Will the U.N. step in to hydrate Detroit?
Close to half of the more than 320,000 accounts in the Detroit Water and Sewerage Department are delinquent, the Detroit Free Press reported, and in March the department announced it would begin shutting off water to up to 3,000 delinquent accounts per week.
“There are families that have gone months and months without water,” nonprofit development director Mia Cupp told the Free Press. “You can only imagine, how do you go to the bathroom? How do you take showers? How do you clean yourself?"
Last week, activists submitted a message to the U.N. Special Rapporteur on the Human Right to Safe Drinking Water and Sanitation, alleging that Detroit's high water rates are causing a humanitarian crisis.
"The burden of paying for city services has fallen onto the residents who have stayed within the economically depressed city, most of whom are African-American," the letter states. "These residents have seen water rates rise by 119 per cent within the last decade. With official, understated unemployment rates at a record high and the official, understated poverty rate at about 40 per cent, Detroit water bills are unaffordable to a significant portion of the population."
"What we see is a violation of the human right to water," Meera Karunananthan, an international campaigner with the Blue Planet Project, told Al Jazeera America. "The U.S. has international obligations in terms of people’s right to water, and this is a blatant violation of that right. We’re hoping the U.N. will put pressure on the federal government and the state of Michigan to do something about it."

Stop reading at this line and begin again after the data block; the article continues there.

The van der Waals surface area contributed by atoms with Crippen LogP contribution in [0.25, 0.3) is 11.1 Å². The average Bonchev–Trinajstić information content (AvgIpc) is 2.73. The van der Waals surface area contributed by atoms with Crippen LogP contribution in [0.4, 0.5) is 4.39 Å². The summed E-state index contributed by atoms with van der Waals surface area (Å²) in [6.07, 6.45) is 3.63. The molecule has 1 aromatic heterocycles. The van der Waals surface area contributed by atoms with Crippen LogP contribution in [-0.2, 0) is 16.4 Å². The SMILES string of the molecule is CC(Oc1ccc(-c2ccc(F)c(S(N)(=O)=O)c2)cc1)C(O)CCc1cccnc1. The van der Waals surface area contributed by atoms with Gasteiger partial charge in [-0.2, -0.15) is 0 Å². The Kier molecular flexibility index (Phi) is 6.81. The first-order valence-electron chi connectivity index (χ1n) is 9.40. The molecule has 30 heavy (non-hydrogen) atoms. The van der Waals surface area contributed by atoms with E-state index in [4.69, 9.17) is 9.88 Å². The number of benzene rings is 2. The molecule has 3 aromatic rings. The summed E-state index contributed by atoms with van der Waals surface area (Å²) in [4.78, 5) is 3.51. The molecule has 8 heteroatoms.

The Blue Planet Project is one of the groups behind the appeal to the U.N.
Water comes up from the ground after a water main broke in Detroit on Tuesday, Feb. 11, 2014. (AP Photo/Detroit Free Press, Eric Seals)
Water and sewerage department debts account for roughly $5 billion of Detroit's $18 billion in outstanding debt, Al Jazeera reported, and while the department has pursued other strategies including an attempted integration with suburban water systems, it's finding itself left with few options besides raising rates and cutting freeloaders.
"We really don't want to shut off anyone’s water, but it’s really our duty to go after those who don’t pay, because if they don’t pay then our other customers pay for them," department spokesperson Curtrise Garner told Al Jazeera. "That’s not fair to our other customers."
Last Tuesday, the Detroit city council approved an 8.7 percent water rate hike.
The water and sewerage department sent out more than 44,000 shutoff notices and cut off water to 3,025 properties in April, the Free Press reported, and cut off another 4,531 accounts in May.
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